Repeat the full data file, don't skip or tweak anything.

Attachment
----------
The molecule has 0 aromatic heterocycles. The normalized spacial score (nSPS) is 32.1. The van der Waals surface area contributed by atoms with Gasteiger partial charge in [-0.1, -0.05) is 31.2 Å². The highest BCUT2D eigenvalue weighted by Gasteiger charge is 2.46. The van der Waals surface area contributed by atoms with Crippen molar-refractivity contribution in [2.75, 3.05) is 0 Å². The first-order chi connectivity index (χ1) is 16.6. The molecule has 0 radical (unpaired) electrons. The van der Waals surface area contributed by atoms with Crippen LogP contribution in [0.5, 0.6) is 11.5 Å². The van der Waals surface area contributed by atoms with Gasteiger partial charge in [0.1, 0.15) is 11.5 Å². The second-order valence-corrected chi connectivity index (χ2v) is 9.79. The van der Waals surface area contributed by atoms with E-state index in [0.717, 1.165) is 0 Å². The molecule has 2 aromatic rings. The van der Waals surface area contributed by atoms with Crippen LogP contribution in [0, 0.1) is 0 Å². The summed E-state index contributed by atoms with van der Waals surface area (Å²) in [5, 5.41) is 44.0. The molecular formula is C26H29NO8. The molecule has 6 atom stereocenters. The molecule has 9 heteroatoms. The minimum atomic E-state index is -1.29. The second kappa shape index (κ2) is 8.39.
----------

The molecule has 0 aromatic heterocycles. The normalized spacial score (nSPS) is 32.1. The van der Waals surface area contributed by atoms with Gasteiger partial charge in [-0.1, -0.05) is 31.2 Å². The highest BCUT2D eigenvalue weighted by Gasteiger charge is 2.46. The van der Waals surface area contributed by atoms with Crippen molar-refractivity contribution in [2.75, 3.05) is 0 Å². The first-order chi connectivity index (χ1) is 16.6. The molecule has 0 radical (unpaired) electrons. The van der Waals surface area contributed by atoms with Crippen LogP contribution in [0.5, 0.6) is 11.5 Å². The van der Waals surface area contributed by atoms with Gasteiger partial charge in [0.1, 0.15) is 11.5 Å². The second-order valence-corrected chi connectivity index (χ2v) is 9.79. The van der Waals surface area contributed by atoms with E-state index in [0.717, 1.165) is 0 Å². The molecule has 2 aromatic rings. The van der Waals surface area contributed by atoms with Crippen LogP contribution in [0, 0.1) is 0 Å². The summed E-state index contributed by atoms with van der Waals surface area (Å²) in [5, 5.41) is 44.0. The molecular formula is C26H29NO8. The molecule has 6 atom stereocenters. The molecule has 9 heteroatoms. The minimum atomic E-state index is -1.29. The second kappa shape index (κ2) is 8.39.